Structured product market thriving once more.jpg

Structured product market thriving once more


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Raoul Ruiz Martinez is the resident Independent Financial Adviser for Finesco Financial Services Ltd at the offices of euroFINESCOs.a. He provides financial advice to UK and European expatriates in Portugal with a high degree of client service and total confidentiality. Finesco Financial Services Ltd is authorised and regulated by the UK Financial Services Authority (FSA).

STRUCTURED PRODUCTS are fast becoming the buzzword in the financial world as investors strive to reduce risk in their portfolios. The fallout from the credit crunch has increased investors’ aversion to risk and volatility – protection of capital is the order of the day. Memories of the losses suffered during the global market downturn of 2000-03 are still lingering and structured products aim to offer the potential for cash-beating, equity-like returns but with reduced risk to capital.

Not that structured products are new. They have been around for years, and many investors have latched onto the benefits of products that protect capital. Over the past decade, the products have become more sophisticated, and in some cases more risky. But the structured product market is thriving once more – and although the British market lags the continental European arena, it is growing year on year.

At a time of high investor uncertainty about the prospects for both economies and markets, it is quite understandable that the opportunity of a ‘heads you win, tails you don’t lose’ proposition would carry appeal.

This term ‘structured product’ covers a range of investment options; some offer capital protection (the prospect of initial capital being repaid, no matter what happens to markets), while others offer either no formal protection at all or conditional protection (soft floor protection) – dependent on certain (lower) market levels not being breached. With your capital protected in some of these plans, it could be safer than putting your cash under the mattress where the only risk is that you may not get a return (at least, in theory, there is no exposure to burning mattresses where your cash could go up in smoke).

Financial obligations

In the not too distant past, many advisers would have been more concerned with the soft floor protection in the product, worrying that the markets were going to fall by more than 50 per cent, rather than worrying about the security of the asset provider which is, today, one of the first elements that should always be analysed.

Indeed, the financial crisis that has gripped markets has not escaped the structured market.

Deeply involved are the investment banks that underwrite the plans. The takeover of Bear Stearns, an American investment bank, for a fire sale value has brought the quality of the investment banks into focus with questions raised on whether all will be able to meet financial obligations at maturity.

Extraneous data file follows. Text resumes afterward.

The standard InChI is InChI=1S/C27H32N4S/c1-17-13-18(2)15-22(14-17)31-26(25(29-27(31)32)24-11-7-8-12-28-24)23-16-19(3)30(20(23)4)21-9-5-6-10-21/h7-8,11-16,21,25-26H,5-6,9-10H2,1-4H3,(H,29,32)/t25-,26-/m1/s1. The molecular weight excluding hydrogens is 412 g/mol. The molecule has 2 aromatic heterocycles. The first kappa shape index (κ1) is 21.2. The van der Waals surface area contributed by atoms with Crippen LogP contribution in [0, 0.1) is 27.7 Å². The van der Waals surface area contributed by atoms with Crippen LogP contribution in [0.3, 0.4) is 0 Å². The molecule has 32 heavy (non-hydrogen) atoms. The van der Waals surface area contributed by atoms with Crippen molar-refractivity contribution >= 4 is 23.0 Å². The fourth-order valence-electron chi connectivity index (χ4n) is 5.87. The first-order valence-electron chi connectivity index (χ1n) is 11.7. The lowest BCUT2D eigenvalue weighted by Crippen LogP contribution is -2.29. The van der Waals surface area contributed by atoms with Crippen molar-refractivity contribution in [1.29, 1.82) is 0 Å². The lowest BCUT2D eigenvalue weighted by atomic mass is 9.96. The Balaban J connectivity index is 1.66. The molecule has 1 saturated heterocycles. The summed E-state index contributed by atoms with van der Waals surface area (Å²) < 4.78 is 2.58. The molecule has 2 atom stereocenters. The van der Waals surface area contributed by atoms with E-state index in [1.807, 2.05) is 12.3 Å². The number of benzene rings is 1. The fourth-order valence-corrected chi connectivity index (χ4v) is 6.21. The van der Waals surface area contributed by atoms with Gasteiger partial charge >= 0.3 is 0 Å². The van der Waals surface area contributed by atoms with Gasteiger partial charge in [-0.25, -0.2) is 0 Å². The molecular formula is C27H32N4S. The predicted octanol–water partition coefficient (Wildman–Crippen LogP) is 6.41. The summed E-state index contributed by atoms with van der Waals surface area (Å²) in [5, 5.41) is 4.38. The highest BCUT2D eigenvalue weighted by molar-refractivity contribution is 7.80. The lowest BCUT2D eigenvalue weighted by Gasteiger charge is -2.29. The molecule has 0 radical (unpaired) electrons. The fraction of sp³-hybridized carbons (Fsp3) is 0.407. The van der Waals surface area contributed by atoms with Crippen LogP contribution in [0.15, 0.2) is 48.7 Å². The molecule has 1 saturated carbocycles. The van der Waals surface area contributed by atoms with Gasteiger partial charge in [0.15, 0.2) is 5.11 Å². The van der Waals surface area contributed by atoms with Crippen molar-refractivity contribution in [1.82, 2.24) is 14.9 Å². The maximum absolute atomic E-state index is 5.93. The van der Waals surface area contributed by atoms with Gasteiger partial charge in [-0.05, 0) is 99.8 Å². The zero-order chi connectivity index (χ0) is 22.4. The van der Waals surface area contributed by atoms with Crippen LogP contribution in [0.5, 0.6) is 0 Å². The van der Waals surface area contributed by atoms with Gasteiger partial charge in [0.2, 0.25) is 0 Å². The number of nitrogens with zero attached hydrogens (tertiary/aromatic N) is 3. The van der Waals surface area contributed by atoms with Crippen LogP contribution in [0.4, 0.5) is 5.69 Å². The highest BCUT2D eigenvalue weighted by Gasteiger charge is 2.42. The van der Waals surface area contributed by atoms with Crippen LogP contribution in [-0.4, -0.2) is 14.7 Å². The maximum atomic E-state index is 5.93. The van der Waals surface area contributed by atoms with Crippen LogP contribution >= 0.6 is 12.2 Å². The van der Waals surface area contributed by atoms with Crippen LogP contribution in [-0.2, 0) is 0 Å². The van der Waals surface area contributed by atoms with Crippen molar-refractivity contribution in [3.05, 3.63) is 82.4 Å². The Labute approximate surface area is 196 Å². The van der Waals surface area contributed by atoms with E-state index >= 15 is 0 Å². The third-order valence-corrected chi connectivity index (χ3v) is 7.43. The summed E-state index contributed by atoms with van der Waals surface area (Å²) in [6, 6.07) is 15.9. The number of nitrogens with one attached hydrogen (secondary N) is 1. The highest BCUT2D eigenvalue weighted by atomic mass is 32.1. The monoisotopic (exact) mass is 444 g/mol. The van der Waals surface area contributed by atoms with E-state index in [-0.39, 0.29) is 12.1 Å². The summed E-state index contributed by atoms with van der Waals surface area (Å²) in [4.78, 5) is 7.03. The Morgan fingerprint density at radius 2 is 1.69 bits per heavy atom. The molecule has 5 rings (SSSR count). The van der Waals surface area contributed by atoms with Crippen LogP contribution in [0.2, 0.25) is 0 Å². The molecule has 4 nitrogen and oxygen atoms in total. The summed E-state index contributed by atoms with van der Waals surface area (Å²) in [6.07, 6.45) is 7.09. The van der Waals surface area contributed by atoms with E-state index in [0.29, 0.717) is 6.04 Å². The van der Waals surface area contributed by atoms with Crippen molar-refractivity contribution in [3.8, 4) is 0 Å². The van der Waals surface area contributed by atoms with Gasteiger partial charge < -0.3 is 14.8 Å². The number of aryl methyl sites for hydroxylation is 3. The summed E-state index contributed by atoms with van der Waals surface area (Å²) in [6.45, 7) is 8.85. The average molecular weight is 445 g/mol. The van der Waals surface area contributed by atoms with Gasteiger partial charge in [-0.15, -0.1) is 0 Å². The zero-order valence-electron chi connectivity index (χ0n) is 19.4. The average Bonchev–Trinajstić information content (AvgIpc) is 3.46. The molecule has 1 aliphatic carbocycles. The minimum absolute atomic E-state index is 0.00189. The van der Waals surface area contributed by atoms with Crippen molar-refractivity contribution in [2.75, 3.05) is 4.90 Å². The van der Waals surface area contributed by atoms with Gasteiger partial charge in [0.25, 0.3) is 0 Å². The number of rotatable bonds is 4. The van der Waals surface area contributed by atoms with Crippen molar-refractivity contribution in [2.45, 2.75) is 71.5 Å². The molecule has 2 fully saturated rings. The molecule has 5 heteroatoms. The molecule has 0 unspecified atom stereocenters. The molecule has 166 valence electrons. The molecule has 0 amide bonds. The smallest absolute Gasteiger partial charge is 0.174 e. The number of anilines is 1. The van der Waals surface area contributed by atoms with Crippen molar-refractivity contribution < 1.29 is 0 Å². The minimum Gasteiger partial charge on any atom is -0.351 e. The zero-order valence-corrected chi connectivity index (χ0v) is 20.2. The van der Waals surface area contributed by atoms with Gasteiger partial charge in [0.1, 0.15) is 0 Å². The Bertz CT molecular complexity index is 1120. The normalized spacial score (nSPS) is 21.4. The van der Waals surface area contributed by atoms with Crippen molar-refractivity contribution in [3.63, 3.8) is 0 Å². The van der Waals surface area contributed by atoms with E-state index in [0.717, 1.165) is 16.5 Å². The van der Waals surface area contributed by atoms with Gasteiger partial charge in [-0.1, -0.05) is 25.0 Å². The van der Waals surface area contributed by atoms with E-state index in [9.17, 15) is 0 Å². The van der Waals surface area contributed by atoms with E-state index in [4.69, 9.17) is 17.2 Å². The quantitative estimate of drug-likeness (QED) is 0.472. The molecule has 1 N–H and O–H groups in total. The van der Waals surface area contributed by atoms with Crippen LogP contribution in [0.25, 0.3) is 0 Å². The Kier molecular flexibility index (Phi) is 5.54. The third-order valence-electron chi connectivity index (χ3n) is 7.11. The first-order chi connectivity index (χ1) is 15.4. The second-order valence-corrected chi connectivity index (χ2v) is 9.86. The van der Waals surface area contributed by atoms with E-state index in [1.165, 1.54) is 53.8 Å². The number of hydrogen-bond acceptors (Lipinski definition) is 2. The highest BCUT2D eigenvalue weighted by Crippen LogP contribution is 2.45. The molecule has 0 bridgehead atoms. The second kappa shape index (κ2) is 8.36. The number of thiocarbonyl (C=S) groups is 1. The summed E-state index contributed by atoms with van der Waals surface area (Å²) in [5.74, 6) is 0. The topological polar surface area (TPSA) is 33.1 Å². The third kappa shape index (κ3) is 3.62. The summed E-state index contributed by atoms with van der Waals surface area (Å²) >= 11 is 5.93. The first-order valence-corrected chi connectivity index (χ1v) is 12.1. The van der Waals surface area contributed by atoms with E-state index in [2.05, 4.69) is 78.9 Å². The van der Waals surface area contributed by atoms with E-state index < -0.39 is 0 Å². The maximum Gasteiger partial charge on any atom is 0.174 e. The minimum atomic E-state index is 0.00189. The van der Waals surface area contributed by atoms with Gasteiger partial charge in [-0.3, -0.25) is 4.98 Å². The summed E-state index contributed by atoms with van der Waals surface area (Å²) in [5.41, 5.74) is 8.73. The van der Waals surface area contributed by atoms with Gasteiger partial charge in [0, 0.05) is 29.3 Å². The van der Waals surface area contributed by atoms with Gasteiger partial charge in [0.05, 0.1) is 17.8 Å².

Regardless, the increasing need to gain exposure to arcane asset classes to provide a return that will beat inflation is also providing a boost to the structured product market. Assets that make up a portfolio are no longer just property, shares (or equities) or cash. Today, private equity, commodities, infrastructure and emerging market debt make up an investor’s portfolio too in a bid to find assets that are uncorrelated to shares.

Such diversification has been proven to work. Last year, the analysts who published the 2007 Barclays Equity Gilt Study compared a diversified investment portfolio (made up of equities from developed markets, bonds, property, private equity, commodities, infrastructure, emerging market equities and emerging market debt) with one consisting of equities from developed markets only. Between 1991 and 2006 the cumulative returns between the two portfolios were much the same, but the diversified portfolio experienced far less volatility. Its returns showed a steady rise throughout the dotcom boom in the run-up to 2000, while equities enjoyed a sharp spike. Shares fell steeply between 2000 and 2003 after the technology bubble burst, while returns from the diversified portfolio were relatively flat.

Also, several structured products have been launched linked to commodities – either as a basket or individual commodities such as sugar, oil or metals platinum and gold. About 59 commodity structured products have been launched since January 2007. So those who want to get exposure to corn, heating oil, soya beans and wheat, can – and protect the downside to their capital in the event of a downturn in fortunes.

Needless to say, these products are enjoying a boom – and those at the heart of the industry reckon it will continue to thrive as advisers and investors latch onto their benefits. Yet not everyone reckons they are the answer to protecting wealth. Many advisers remain unconvinced, preferring to mix and match assets using a traditional product which is a largely successful tried and tested means of investing.

While you may be thinking that cash under the mattress or a capital protected product is the way forward, use sound and professional advice to verify whether your cash is safe in the event of a fire or a fire sale.

Raoul Ruiz Martinez is based in the Algarve office of euroFINESCOs.a. as an Investment Adviser for Finesco Financial Services Ltd., Glasgow and regulated to advise on capital investments in both the UK and Portugal. He can be contacted either by telephone on 289 561 333 or on email [email protected]

Finesco Financial Services Ltd is authorised and regulated by the Financial Services Authority (FSA). Some of the services provided are not regulated by the FSA because they are not included within the Financial Services and Markets Act 2000.